• Disulfiram (Antabuse) interacts with COFFEE

    The body breaks down the caffeine in coffee to get rid of it. Disulfiram (Antabuse) can decrease how quickly the body gets rid of caffeine. Taking coffee along with disulfiram (Antabuse) might increase the effects and side effects of coffee including jitteriness, hyperactivity, irritability, and others.

  • Estrogens interacts with COFFEE

    The body breaks down the caffeine in coffee to get rid of it. Estrogens can decrease how quickly the body breaks down caffeine. Taking estrogen pills and drinking coffee can cause jitteriness, headache, fast heartbeat, and other side effects. If you take estrogen pills limit your caffeine intake.

    Some estrogen pills include conjugated equine estrogens (Premarin), ethinyl estradiol, estradiol, and others.

  • Fluvoxamine (Luvox) interacts with COFFEE

    The body breaks down the caffeine in coffee to get rid of it. Fluvoxamine (Luvox) can decrease how quickly the body breaks down caffeine. Taking caffeine along with fluvoxamine (Luvox) might cause too much caffeine in the body, and increase the effects and side effects of caffeine.

  • Lithium interacts with COFFEE

    You body naturally gets rid of lithium. The caffeine in coffee can increase how quickly your body gets rid of lithium. If you take products that contain caffeine and you take lithium, stop taking caffeine products slowly. Stopping caffeine too quickly can increase the side effects of lithium.

  • Medications for depression (MAOIs) interacts with COFFEE

    The caffeine in coffee can stimulate the body. Some medications used for depression can also stimulate the body. Drinking coffee and taking some medications for depression might cause too much stimulation and serious side effects including fast heartbeat, high blood pressure, nervousness, and others.

    Some of these medications used for depression include phenelzine (Nardil), tranylcypromine (Parnate), and others.

  • Medications that slow blood clotting (Anticoagulant / Antiplatelet drugs) interacts with COFFEE

    Coffee might slow blood clotting. Taking coffee along with medications that also slow clotting might increase the chances of bruising and bleeding.

    Some medications that slow blood clotting include aspirin, clopidogrel (Plavix), diclofenac (Voltaren, Cataflam, others), ibuprofen (Advil, Motrin, others), naproxen (Anaprox, Naprosyn, others), dalteparin (Fragmin), enoxaparin (Lovenox), heparin, warfarin (Coumadin), and others.

  • Medications for depression (Tricyclic Antidepressants) interacts with COFFEE

    Coffee contains chemicals called tannins. Tannins can bind to many medications and decrease how much medicine the body absorbs. To avoid this interaction avoid coffee one hour before and two hours after taking medications for depression called tricyclic antidepressants.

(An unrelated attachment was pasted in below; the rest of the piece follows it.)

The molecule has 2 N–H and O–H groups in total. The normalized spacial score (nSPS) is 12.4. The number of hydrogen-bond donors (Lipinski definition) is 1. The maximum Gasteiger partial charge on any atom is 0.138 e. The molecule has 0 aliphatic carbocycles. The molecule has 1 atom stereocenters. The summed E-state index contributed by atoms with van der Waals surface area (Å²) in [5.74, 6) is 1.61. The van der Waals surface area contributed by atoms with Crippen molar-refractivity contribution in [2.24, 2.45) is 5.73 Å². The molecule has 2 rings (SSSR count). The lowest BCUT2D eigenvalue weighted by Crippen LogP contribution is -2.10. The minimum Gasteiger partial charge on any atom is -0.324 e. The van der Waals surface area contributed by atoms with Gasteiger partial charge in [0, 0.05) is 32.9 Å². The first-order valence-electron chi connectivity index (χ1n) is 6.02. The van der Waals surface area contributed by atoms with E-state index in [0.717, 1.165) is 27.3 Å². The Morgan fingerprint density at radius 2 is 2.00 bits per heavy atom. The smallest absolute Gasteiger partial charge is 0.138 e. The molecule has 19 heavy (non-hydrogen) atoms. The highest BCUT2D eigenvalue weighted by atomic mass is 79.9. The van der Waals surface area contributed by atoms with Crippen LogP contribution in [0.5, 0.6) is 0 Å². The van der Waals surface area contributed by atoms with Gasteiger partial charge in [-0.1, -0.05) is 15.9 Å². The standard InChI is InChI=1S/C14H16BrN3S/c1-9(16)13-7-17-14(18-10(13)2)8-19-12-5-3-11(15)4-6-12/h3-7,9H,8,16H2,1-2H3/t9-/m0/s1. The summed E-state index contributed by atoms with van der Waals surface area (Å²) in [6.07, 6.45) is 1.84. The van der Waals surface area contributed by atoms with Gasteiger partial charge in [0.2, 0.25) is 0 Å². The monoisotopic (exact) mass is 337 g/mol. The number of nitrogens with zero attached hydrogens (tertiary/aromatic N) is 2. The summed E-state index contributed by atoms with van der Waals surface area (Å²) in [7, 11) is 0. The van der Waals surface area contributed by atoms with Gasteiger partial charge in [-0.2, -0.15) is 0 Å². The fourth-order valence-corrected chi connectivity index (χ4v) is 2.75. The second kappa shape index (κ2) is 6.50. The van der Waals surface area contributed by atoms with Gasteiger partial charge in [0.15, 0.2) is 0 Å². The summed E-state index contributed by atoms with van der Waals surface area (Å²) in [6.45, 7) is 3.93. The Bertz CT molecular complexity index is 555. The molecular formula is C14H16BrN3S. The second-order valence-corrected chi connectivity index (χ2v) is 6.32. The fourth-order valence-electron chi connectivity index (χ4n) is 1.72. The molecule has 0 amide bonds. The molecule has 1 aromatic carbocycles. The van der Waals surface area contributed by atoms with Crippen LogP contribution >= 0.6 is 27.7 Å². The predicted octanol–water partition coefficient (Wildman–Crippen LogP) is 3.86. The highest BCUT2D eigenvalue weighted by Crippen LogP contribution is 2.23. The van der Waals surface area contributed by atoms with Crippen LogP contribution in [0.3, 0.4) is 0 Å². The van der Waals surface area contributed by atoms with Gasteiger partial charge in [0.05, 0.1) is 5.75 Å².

Some medications for depression include amitriptyline (Elavil) or imipramine (Tofranil, Janimine).

  • Pentobarbital (Nembutal) interacts with COFFEE

    The stimulant effects of the caffeine in coffee can block the sleep-producing effects of pentobarbital.

  • Phenothiazines interacts with COFFEE

    Coffee contains chemicals called tannins. Tannins can bind to many medications and decrease how much medicine the body absorbs. To avoid this interaction avoid coffee one hour before and two hours after taking phenothiazine medications.

    Some phenothiazine medications include fluphenazine (Permitil, Prolixin), chlorpromazine (Thorazine), haloperidol (Haldol), prochlorperazine (Compazine), thioridazine (Mellaril), and trifluoperazine (Stelazine).

  • Phenylpropanolamine interacts with COFFEE

    The caffeine in coffee can stimulate the body. Phenylpropanolamine can also stimulate the body. Taking caffeine and phenylpropanolamine together might cause too much stimulation and increase heartbeat, blood pressure, and cause nervousness.

  • Riluzole (Rilutek) interacts with COFFEE

    The body breaks down riluzole (Rilutek) to get rid of it. Drinking coffee can decrease how fast the body breaks down riluzole (Rilutek) and increase the effects and side effects of riluzole.

  • Stimulant drugs interacts with COFFEE

    Stimulant drugs speed up the nervous system. By speeding up the nervous system, stimulant medications can make you feel jittery and speed up your heartbeat. The caffeine in coffee can also speed up the nervous system. Drinking coffee along with stimulant drugs might cause serious problems including increased heart rate and high blood pressure. Avoid taking stimulant drugs along with coffee.

    Some stimulant drugs include diethylpropion (Tenuate), epinephrine, phentermine (Ionamin), pseudoephedrine (Sudafed), and many others.

  • Theophylline interacts with COFFEE

    The caffeine in coffee works similarly to theophylline. Caffeine can also decrease how quickly the body gets rid of theophylline. Drinking coffee and taking theophylline might increase the effects and side effects of theophylline.

  • Verapamil (Calan, Covera, Isoptin, Verelan) interacts with COFFEE

    The body breaks down the caffeine in coffee to get rid of it. Verapamil (Calan, Covera, Isoptin, Verelan) can decrease how quickly the body gets rid of caffeine. Drinking coffee and taking verapamil (Calan, Covera, Isoptin, Verelan) can increase the risk of side effects for coffee including jitteriness, headache, and an increased heartbeat.